Even though I’d only been in Saudi a mere three weeks, the Eid holiday was upon us, and I found myself with two weeks of vacation, and no Iqama (which meant no way to leave Saudi). All of my co-workers had travel plans of their own, and so I was on my own. I decided to go spend a week in Jeddah, the coastal city known for its liberal views and great beaches.
I thought about how best to present my experiences and have decided to break it down by category rather than do a day by day walk through. To keep you from being confronted with a giant wall of text that is a whole week’s adventure, this post is a general overview and basic impressions, and subsequent posts will have more detailed accounts of the week’s events. If you want to see all the pictures, check out my facebook page.
Flying into Jeddah, I got my first glimpse of the Red Sea from the air. Its a pretty drastic change from the desert that makes up most of Saudi Arabia. Jeddah, despite being the gateway to Mecca and where every Hajji starts their journey, has a pretty lame airport. There are no skyways, so the planes land out on the tarmac and everyone takes a bus back to the terminal. I actually saw a couple of guys dressed up in the Hajj toga, too.
The company I work for has programs all over the country. I’d met the director who lives in Jeddah a couple of weeks before when they visited our branch in Tabuk, and he kindly offered to pick me up at the airport, sparing me the onus of taxis for a while.
Since there are no addresses in Saudi, we had a little adventure finding the hotel, but I got checked in, and we took a little drive around the area, where I got to see the new world’s tallest flagpole too.
The weather in Jeddah is astonishingly hot and humid. I know Tabuk is in the north, and a little cooler than say, Riyadh, but it was still in the mid-high 90s every day since I arrived. I thought I was prepared for Jeddah, but woah. The humidity was like a bad day in the swamps of Louisiana. I couldn’t step outside without my glasses, tablet and camera all fogging up, and my skin instantly developing a sheen of sweat/condensation. Its not hard to understand why everyone waits until sunset to do anything there.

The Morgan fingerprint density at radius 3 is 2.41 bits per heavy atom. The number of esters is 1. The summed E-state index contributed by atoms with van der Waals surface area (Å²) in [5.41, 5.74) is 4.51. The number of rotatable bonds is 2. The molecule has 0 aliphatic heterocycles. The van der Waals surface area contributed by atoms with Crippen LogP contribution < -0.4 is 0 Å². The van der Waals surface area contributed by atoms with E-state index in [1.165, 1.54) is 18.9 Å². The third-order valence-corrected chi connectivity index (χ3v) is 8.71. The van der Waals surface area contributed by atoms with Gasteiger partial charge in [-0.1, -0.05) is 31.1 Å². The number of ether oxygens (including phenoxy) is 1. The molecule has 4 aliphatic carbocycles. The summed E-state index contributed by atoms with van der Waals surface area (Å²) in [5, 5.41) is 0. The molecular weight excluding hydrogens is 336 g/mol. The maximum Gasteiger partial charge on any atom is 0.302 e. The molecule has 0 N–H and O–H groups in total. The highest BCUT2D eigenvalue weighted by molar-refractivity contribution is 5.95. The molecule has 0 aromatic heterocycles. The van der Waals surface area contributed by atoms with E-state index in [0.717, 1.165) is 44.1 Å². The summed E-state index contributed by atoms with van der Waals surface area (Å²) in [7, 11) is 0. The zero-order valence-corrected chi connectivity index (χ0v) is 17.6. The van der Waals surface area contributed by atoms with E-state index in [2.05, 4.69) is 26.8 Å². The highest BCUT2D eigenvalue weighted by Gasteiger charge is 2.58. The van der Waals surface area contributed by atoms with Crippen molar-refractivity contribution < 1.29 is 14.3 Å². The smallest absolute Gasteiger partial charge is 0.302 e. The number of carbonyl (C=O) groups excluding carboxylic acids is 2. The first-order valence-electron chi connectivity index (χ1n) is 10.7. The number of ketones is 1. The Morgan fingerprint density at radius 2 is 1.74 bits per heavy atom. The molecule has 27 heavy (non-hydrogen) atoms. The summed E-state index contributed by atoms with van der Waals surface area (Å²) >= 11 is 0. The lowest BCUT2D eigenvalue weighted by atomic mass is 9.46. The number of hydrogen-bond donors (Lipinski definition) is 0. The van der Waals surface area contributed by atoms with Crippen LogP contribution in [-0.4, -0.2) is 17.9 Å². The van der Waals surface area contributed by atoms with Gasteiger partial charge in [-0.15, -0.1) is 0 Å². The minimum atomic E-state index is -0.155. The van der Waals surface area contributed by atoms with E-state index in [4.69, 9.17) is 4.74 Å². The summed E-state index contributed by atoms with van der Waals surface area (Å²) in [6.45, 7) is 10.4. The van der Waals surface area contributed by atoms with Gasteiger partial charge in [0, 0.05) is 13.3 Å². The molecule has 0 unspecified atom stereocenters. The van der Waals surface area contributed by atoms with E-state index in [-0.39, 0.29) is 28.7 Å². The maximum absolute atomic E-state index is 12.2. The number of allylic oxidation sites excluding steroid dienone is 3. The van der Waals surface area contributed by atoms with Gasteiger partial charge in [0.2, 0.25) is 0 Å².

The fashion is definitely interesting. In Tabuk, all the ladies wear basic black abaya, hijab and niqab. I’ve been encouraged to dress similarly to avoid drawing attention. In Jeddah, ladies wear abayas with many colors and patterns. Some aren’t even black. While many ladies were still sporting the hijab and niqab combo, several were wearing brightly colored, loosely tied hijab and no veil at all, and some women simply didn’t bother covering their hair. Young teenage girls often let their abaya fall open in the front, revealing the jeans and fashion tees beneath. Even slightly older young women would wear skin colored leggings beneath the abaya so that when the bottom buttons “came undone” or they lifted the hem to step over something, it could seem scandalous without actually being so.
Over the course of several days, I realized that while I was free to leave my hair uncovered (a relief in the heat and humidity) it was really best if I only did so in highly populated public or guarded private areas. Being alone walking between one place and another, or heaven forefend in a taxi, the hijab provided a level of protection from unwanted attention. Once I got to an attraction or restaurant, there was no problem removing it.